The AOFM's four and a half-year bond issue on Wednesday received more than double the bids than bonds available. The Morrison government's response to the COVID-19 pandemic could require up to $300 billion of bond issuance to fund the budget deficit, and a functional bond market is critical to facilitating that borrowing.
More than half of this week's bond deal was soaked up by the big four banks which are natural buyers of government debt for interest rate hedging and regulatory purposes.
Investors welcomed the presence of the Reserve Bank in the market. Grant Hassler, global head of fixed income at AMP Capital with about $50 billion of fixed income assets under management, called the RBA a "cornerstone buyer", and said its presence is helping to restore confidence for buyers.
Read the full story here.
Morgan Stanley has cut its price target for Platinum Asset Management by 16.9 per cent to $2.70 citing the risk of fund outflows.
"We think FY20 is a challenging year for flows. 1H20 saw net outflows of $1.3 billion, or ~10 per cent of funds under management (FUM) and we think this will increase to about $2 billion or ~16 per cent of FUM in 2H20E," the investment bank's analysts wrote.
Morgan Stanley said the challenges are likely to persist into next financial year, when it estimates FUM will decline about another $3.3 billion or 12 per cent.
In addition to risk-off sentiment among retail clients, the analysts said soft performance for Platinum's key international fund will drive the deficit in fund flows.
"Performance in the key International Fund continues to be weak, which signals subdued outlook for flows and also limited opportunity for performance fees."
By the end of March Platinum's international fund had returned -8.1 per cent over the previous six months, which compared to -5.6 per cent for the benchmark, Morgan Stanley noted. Over 12 months the fund returned -3.7 per cent versus +3.0 per cent for the benchmark.
The analysts added that the asset manager's Asia fund had performed well, however, returning 6 per cent, over the last 6 months, or 5.5 per cent more than the benchmark, and topped the benchmark by 6.2 per cent over the year to March 31.
Phillip Coorey, Jemima Whyte
At least two private consortia are circling to take over Virgin Australia, reducing pressure on the federal government to bail out the ailing airline.
Sources inside government and the aviation industry confirmed to The Australian Financial Review that one consortium involves a private equity investor partnered with a "a strategic airline investor".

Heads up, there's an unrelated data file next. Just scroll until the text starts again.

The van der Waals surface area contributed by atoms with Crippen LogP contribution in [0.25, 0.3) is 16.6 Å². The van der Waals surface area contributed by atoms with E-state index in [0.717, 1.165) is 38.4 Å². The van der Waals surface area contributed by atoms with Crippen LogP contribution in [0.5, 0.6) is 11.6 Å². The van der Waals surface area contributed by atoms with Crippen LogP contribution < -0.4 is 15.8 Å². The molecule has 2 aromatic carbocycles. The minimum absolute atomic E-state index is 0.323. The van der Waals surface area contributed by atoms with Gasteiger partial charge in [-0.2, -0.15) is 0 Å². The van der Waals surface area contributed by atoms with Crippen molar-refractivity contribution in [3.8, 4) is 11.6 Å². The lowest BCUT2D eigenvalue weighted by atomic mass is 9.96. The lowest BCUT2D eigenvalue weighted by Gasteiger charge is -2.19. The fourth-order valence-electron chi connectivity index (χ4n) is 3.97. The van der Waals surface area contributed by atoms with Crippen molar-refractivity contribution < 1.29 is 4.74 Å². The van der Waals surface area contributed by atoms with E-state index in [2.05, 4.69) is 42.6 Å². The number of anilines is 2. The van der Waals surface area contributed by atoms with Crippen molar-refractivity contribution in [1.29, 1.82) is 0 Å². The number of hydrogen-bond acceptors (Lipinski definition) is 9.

The other is believed to be an investment bank partnered with an Australian infrastructure investor.
While Qantas has the economic capacity to ride out the coronavirus-induced shutdown, Virgin has asked the government for a $1.4 billion loan to tide it over and threatened to tip the airline into voluntary administration if it does not receive help.
The government has refused, believing that will end up owning the airline that was already saddled with a $5 billion debt before the crisis struck. and that was seeking a loan worth more than twice its market capitalisation.
Read the full story here.
Wilsons has held its overweight recommendation on Whitehaven Coal despite the coal producer delivering a tough production quarter.
The broker reduced its price target on the stock from $5.00 to $4.75, more than double the company's Thursday close price of $1.86.
The broker noted some positives from the tough quarter, with the Maules Creek mine showing strong quarter on quarter growth after restoring full employment.
"While it would be easy to be caught up in the two difficult quarters that have just been delivered, looking ahead production can lift as Maules and Narrabri normalise; costs continue to reduce; the business has significant growth plans in the pipeline; and valuation remains attractive," said analyst Daniel Porter.
He warned while thermal coal prices have held up well against most major commodities, it faced the prospect of further declines in consumption if the COVID-19 pandemic escalated.
The broker said the coal producer's price was too hard to ignore however and offered a great buying opportunity.
"Guiding to 20-21 million tonnes of production in FY20, Whitehaven is the largest independent coal producer in Australia, and a unique thermal (near) pure-play offering," said Mr Porter.
"Recent seasonal coal price falls can revert post Chinese New Year and we see recent share price pull backs as a compelling entry point for a stock with solid balance sheet with little debt, strong free cash generation, attractive dividend yield and significant growth options in the pipeline."
The Reserve Bank has once again tapered its purchase of government bonds, announcing this morning it would only bid for $750 million of bonds via its daily purchase programme.
So far the Reserve Bank has purchased $46.25 billion of bonds, of which $37.75 billion are sovereign bonds, since it began its quantitative easing measures.
But it has gradually stepped down the size of its daily purchases. This week the Reserve Bank bought just $3.25 billion of government bonds, down from $5.5 billion last week and $10 billion the prior week.
Meanwhile the AOFM, which raised a record $13 billion via a November 2024 bond sale said it would issue $6 billion of two, three and ten bonds via three auctions next week.
On Friday it raised $1 billion via the auction of a 12-year bond at a weighted average yield of 0.9853 per cent.
Australia’s three-year bond currently trades at 0.28 per cent, slightly above the Reserve Bank’s 0.25 per cent target while the ten-year rate is at 0.88 per cent.
By comparison the US ten year rate is at 0.67 per cent